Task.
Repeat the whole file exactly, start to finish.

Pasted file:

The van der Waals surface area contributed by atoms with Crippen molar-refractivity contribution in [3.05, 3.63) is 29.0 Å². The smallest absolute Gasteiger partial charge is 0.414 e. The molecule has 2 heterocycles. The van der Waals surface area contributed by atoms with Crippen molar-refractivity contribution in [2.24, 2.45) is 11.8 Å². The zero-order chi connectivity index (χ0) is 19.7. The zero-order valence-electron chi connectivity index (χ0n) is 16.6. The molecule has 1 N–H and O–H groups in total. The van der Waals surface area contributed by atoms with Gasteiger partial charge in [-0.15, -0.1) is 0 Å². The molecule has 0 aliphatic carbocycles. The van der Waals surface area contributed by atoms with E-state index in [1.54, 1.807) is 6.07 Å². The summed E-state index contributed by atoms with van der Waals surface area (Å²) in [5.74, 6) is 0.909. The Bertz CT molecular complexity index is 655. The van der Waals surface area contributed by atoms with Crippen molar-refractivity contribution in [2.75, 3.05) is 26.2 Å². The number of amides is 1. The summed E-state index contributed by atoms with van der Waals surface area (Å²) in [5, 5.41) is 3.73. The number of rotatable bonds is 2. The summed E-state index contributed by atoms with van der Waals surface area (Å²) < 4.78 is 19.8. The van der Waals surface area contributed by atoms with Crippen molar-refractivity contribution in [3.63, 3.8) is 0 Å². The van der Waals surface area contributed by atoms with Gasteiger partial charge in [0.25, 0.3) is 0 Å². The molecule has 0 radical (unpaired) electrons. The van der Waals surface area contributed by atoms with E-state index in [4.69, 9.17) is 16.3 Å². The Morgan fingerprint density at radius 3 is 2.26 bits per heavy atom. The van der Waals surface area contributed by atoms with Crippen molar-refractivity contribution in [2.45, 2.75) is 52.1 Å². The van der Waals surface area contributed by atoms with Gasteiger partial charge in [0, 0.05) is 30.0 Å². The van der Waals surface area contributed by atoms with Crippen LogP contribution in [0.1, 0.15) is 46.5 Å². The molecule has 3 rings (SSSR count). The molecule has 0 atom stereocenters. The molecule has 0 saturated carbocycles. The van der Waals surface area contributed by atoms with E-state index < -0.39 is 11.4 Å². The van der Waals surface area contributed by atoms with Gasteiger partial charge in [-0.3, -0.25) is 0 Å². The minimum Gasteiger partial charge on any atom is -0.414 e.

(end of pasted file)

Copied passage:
The van der Waals surface area contributed by atoms with Crippen molar-refractivity contribution in [3.05, 3.63) is 29.0 Å². The smallest absolute Gasteiger partial charge is 0.414 e. The molecule has 2 heterocycles. The van der Waals surface area contributed by atoms with Crippen molar-refractivity contribution in [2.24, 2.45) is 11.8 Å². The zero-order chi connectivity index (χ0) is 19.7. The zero-order valence-electron chi connectivity index (χ0n) is 16.6. The molecule has 1 N–H and O–H groups in total. The van der Waals surface area contributed by atoms with Gasteiger partial charge in [-0.15, -0.1) is 0 Å². The molecule has 0 aliphatic carbocycles. The van der Waals surface area contributed by atoms with E-state index in [1.54, 1.807) is 6.07 Å². The summed E-state index contributed by atoms with van der Waals surface area (Å²) in [5.74, 6) is 0.909. The Bertz CT molecular complexity index is 655. The van der Waals surface area contributed by atoms with Crippen molar-refractivity contribution in [2.75, 3.05) is 26.2 Å². The number of amides is 1. The summed E-state index contributed by atoms with van der Waals surface area (Å²) in [5, 5.41) is 3.73. The number of rotatable bonds is 2. The summed E-state index contributed by atoms with van der Waals surface area (Å²) < 4.78 is 19.8. The van der Waals surface area contributed by atoms with Crippen molar-refractivity contribution in [3.63, 3.8) is 0 Å². The van der Waals surface area contributed by atoms with Gasteiger partial charge in [0.25, 0.3) is 0 Å². The molecule has 0 radical (unpaired) electrons. The van der Waals surface area contributed by atoms with E-state index in [4.69, 9.17) is 16.3 Å². The Morgan fingerprint density at radius 3 is 2.26 bits per heavy atom. The van der Waals surface area contributed by atoms with Crippen molar-refractivity contribution in [2.45, 2.75) is 52.1 Å². The van der Waals surface area contributed by atoms with Gasteiger partial charge in [0, 0.05) is 30.0 Å². The van der Waals surface area contributed by atoms with Crippen LogP contribution in [0.1, 0.15) is 46.5 Å². The molecule has 3 rings (SSSR count). The molecule has 0 atom stereocenters. The molecule has 0 saturated carbocycles. The van der Waals surface area contributed by atoms with E-state index < -0.39 is 11.4 Å². The van der Waals surface area contributed by atoms with Gasteiger partial charge in [-0.3, -0.25) is 0 Å². The minimum Gasteiger partial charge on any atom is -0.414 e.